Third Sunday of Easter – C

Ideas are a dime a dozen, or so they say.  There is no doubt that ideas come flashing into our heads all the time.  Many we dismiss rather quickly.  Others have some hold on us.  An idea can suddenly emerge as something new, even brilliant, until another even more brilliant idea displaces it.  These ideas are often paper thin and don’t stay the pace.  But there are some few ideas that have mass and momentum about them, carrying us through the days and years, giving us hope, courage and direction for a lifetime.  Such a one is the resurrection of Jesus Christ.  We see it in the amazing transformation that takes place in the Apostles.  They have moved from being timid, unlettered men from half-pagan Galilee to unashamedly bold and courageous men standing before the highest powers in the land.  They are accused of filling Jerusalem with their teaching.  What a wonderful accusation! And their reply is simplicity itself.  “We must obey God rather than men.”  What better example of the power of the resurrection than the transformation of these men who are now rejoicing that they have been found worthy to suffer dishonour for the sake of the name.  Christianity and the resurrection is indeed an idea whose time has come. 

Perhaps it’s understandable that such a powerful idea would only dawn slowly on the apostles.  While they had experienced the risen Christ on a few occasions and even rejoiced at his appearance, the full impact of his presence was not yet felt.  It was still only paper thin.  Today we find them listless, dithering between going forward with what they experienced or going back to their old ways – to what was tried and truly tested, namely fishing.  “I’m going fishing,” says Peter and they all immediately joined in.

There are many parallels between this episode and that of the calling of the disciples by the lakeshore in Luke 5:1-11.  In both cases they fish all night and catch nothing, suggesting that without Jesus all our efforts are in vain.  Then in the morning Jesus arrives and tells them to cast out their nets once more, and in each case, and to the amazement of all, a huge catch is landed, 153 in all – I wonder who did the counting!

It is in the conversation afterwards between Jesus and Peter that the differences arise.  But are the differences really that great?  We shall see.  In Luke Peter falls to his knees, feeling unworthy to be in the presence of Jesus and asking him to leave.  In John it is Jesus who initiates the conversation asking Peter three times: ‘Do you love me?’  It is easy to see the correspondence between Jesus triple question to Peter “Do you love me?” and the three denials of Peter at the passion.  Peter answers in the affirmative each time, but in the Greek text we find that Peter is not exactly responding to the question Jesus is asking him.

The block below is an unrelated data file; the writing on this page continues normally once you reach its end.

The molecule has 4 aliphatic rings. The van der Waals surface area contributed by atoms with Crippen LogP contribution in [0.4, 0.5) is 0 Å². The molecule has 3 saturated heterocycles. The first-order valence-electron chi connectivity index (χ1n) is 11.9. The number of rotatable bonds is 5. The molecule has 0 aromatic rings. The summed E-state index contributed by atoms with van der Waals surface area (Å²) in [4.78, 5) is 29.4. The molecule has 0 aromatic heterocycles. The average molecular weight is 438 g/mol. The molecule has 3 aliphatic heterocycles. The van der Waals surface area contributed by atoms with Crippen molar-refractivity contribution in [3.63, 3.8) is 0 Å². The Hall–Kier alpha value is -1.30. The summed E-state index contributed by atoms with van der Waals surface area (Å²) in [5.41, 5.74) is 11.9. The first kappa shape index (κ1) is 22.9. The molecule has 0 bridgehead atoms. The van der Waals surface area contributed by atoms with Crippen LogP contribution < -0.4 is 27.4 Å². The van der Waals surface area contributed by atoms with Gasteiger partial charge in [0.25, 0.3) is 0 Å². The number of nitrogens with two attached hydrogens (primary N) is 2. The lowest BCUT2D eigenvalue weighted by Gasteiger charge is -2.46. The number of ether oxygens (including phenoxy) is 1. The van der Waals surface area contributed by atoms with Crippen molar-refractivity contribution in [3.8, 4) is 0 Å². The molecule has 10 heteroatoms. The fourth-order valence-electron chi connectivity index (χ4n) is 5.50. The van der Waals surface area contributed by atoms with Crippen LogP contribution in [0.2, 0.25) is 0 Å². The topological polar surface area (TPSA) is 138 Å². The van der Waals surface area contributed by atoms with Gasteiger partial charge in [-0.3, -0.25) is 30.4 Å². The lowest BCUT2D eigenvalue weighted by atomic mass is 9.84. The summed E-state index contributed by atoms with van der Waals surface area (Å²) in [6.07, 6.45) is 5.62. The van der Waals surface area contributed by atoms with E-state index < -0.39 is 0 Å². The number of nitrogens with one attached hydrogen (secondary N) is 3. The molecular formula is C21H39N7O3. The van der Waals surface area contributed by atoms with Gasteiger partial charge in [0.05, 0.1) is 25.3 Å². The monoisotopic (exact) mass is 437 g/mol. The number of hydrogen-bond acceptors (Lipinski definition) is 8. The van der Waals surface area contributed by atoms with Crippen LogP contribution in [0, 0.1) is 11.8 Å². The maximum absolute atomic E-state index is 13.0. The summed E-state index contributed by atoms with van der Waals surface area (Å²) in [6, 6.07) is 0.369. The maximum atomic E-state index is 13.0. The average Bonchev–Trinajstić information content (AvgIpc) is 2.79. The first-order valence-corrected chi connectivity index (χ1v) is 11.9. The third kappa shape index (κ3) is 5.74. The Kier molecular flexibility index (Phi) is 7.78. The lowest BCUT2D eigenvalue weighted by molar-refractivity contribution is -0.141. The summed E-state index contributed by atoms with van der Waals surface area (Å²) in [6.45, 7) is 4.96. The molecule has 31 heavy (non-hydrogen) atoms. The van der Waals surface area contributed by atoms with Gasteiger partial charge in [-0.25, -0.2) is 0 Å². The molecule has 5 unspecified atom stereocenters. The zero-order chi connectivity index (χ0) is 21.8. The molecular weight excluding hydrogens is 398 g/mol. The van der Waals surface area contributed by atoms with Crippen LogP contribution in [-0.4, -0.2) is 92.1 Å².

In Greek there are four different words to express the English word love, all with slightly different meanings and nuances. The two that are of interest to us here are ‘philia’ and ‘agape’.  Philia means friendship, the admiring companionship we feel toward people with whom we share some significant interests. It’s a family kind of love.  The word Philadelphia means brotherly love.  Agapé, on the other hand, is a more radical love.  It means generous and self-giving love, even when there is nothing tangible to be gained. Agape love never counts the cost.

Back to the gospel story. Jesus asks Peter, “Agapas me – Do you have agapé love for me?” meaning “Do you love me in such a manner as to sacrifice your life for me.” Peter knows that he has not lived up to this standard of love. He knows that he disowned Jesus in order to save his life. So what does Peter answer? He answers, “Philo se. Yes, Lord, I do have philia love for you,” meaning, “Yes, Lord, you know how much I deeply admire you and how devoted I am to you, but it’s not quite agape love.” There is a confession of failure in this. Peter is saying, “Yes, I love and admire you, but no, I have not been able to love you with a self-sacrificing love as you demand.” So Jesus asks him a second time whether he has agape for him and Peter again replies that he has philia for him. Finally, unwilling to embarrass him further, Jesus then asks him “Do you have philia for me?” And Peter answers “Yes, I have philia for you.” Jesus accepts Peter the way he is; he accepts his philia friendship. As we see in today’s first reading and in his life later the fullness of agapé love came later in his willingness to die for Jesus.

Thus the Peter we see here is a far cry from the boastful Peter at the Last Supper who professed he was willing to die for Jesus.  In fact, he is much more like the Peter in Luke falling to his knees at the feet of Jesus and confessing his unworthiness.  He is not the boastful man who thought he was better than the other disciples. He is the wiser, humbler man who would not claim more than he can deliver. Peter’s confession is like that of the father of the possessed boy who said to Jesus, “I believe; help my unbelief!” What Peter is saying is “I love you, Lord; help my lack of love.”

It is easy to sing a hymn like Oh, the Love of the Lord Is the Essence. But do we really know what we are singing? Peter challenges us today to realise that a hymn like this only tells half of the story. The other half is that there is a part of us that does not love, that denies the Lord when our life or our well-being is at stake. Peter’s example invites us to bring this negative experience to God for healing. So today, let us join Peter in his confession: “I love you, Lord; help my lack of love.”

Sunday, 10 April 2016


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